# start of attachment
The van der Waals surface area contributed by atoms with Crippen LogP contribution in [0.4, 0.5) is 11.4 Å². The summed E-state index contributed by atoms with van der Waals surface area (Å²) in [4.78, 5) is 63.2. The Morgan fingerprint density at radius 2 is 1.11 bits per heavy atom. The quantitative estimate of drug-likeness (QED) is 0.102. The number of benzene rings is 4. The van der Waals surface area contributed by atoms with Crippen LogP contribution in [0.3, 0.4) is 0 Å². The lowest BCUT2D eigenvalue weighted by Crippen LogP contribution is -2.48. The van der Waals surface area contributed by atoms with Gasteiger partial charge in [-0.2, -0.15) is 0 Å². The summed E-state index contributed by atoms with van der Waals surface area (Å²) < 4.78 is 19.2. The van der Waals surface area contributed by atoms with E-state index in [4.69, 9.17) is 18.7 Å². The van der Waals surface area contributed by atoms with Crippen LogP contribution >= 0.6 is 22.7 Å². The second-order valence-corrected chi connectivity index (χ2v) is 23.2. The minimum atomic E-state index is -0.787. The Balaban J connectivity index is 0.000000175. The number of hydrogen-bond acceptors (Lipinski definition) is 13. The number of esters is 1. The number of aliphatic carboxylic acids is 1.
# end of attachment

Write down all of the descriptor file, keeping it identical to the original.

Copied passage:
The van der Waals surface area contributed by atoms with Crippen LogP contribution in [0.4, 0.5) is 11.4 Å². The summed E-state index contributed by atoms with van der Waals surface area (Å²) in [4.78, 5) is 63.2. The Morgan fingerprint density at radius 2 is 1.11 bits per heavy atom. The quantitative estimate of drug-likeness (QED) is 0.102. The number of benzene rings is 4. The van der Waals surface area contributed by atoms with Crippen LogP contribution in [0.3, 0.4) is 0 Å². The lowest BCUT2D eigenvalue weighted by Crippen LogP contribution is -2.48. The van der Waals surface area contributed by atoms with Gasteiger partial charge in [-0.2, -0.15) is 0 Å². The summed E-state index contributed by atoms with van der Waals surface area (Å²) < 4.78 is 19.2. The van der Waals surface area contributed by atoms with E-state index in [4.69, 9.17) is 18.7 Å². The van der Waals surface area contributed by atoms with Crippen LogP contribution >= 0.6 is 22.7 Å². The second-order valence-corrected chi connectivity index (χ2v) is 23.2. The minimum atomic E-state index is -0.787. The Balaban J connectivity index is 0.000000175. The number of hydrogen-bond acceptors (Lipinski definition) is 13. The number of esters is 1. The number of aliphatic carboxylic acids is 1.